Over 70 percent of Japan’s 47 governors think tougher measures are needed to reduce passive smoking, but less than half support the government’s proposal to basically ban indoor smoking at restaurants, a Kyodo News survey shows.
The results of the survey, released Saturday, show that 35 of the 45 governors who responded to it support revising the Health Promotion Law, which leaves measures to halt passive smoking up to the “efforts” of the people managing the buildings affected.
The health ministry wants to ban indoor smoking at all restaurants except small bars, but has yet to submit a bill to the Diet because of heavy resistance from Liberal Democratic Party politicians who want to broaden the scope of exceptions.
Japan is among several countries rated poorly on tobacco control policy by the World Health Organization, and the government is eager to improve its standing ahead of the 2020 Tokyo Olympics.
Sarah Barber, director of the WHO Center for Health Development in Kobe, said in a telephone interview that the 2020 Olympics will be “a wonderful opportunity” to create “a comprehensive 100 percent smoke-free environment throughout Japan.”
But Saturday’s survey results show the governors have mixed views on the kinds of measures that should be taken, with 14 supporting the health ministry’s proposal but the remainder saying they could not favor either the ministry or the LDP. None, in fact, supported the LDP’s idea.
The Health, Labor and Welfare Ministry wants to limit the smoking ban exemption to small bars with a floor area of 30 sq. meters or less. The LDP wants the size threshold expanded to 150 sq. meters if restaurants put up signs clarifying that smoking is allowed inside or that a separate smoking area is available.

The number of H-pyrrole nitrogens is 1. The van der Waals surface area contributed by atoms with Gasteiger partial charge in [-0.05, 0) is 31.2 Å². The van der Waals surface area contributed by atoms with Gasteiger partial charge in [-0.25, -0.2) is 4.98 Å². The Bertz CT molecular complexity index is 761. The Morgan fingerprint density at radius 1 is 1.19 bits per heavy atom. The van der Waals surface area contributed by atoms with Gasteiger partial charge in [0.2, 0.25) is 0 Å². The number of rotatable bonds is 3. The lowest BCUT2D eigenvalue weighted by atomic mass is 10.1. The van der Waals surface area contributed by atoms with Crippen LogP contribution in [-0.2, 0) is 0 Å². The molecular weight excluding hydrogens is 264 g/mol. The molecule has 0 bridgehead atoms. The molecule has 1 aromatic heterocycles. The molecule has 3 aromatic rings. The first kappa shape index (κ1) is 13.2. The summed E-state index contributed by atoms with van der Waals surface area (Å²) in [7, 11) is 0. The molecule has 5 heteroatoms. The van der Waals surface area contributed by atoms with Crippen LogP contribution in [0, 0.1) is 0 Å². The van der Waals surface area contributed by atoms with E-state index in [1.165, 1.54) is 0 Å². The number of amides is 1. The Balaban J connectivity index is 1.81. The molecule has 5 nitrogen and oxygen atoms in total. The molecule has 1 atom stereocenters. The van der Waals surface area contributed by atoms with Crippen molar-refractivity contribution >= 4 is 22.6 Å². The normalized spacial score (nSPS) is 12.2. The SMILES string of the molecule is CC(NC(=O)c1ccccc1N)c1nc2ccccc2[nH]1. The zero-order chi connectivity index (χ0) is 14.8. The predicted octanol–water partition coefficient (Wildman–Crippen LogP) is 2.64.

Some experts say the LDP’s plan could allow nearly 90 percent of Tokyo’s restaurants to evade the envisioned smoking ban.
In the survey, the governors of Kochi and Saga said they support the health ministry’s plan because the Japan’s measures against passive smoking should be as effective as possible to protect both customers and restaurant workers.
Governors who refused to take either side, including the leaders of Iwate and Nagano prefectures, said measures to halt secondhand smoking should heed the opinions of farmers and restaurant operators, which likely differ in each business category.
The survey also showed that only two prefectures — Kanagawa and Hyogo — had separate ordinances against passive smoking. The Tokyo Metropolitan Government plans to introduce one.
Ten governors said they have no plans to draft such ordinances, with nine saying the central government should impose a ban by law.
The survey was conducted between June 20 and July 4. Of the 45 governors who responded, four said they are smokers.
Noting that an estimated 15,000 people die annually in Japan as a result of passive smoking, the WHO’s Barber said that it was the “equivalent of about 40 people a day.”
“There is no safe level of exposure to secondhand smoke and even short-term exposure can cause serious health damage. The only way to reduce that exposure is to implement a 100 percent smoke-free environment,” she said.
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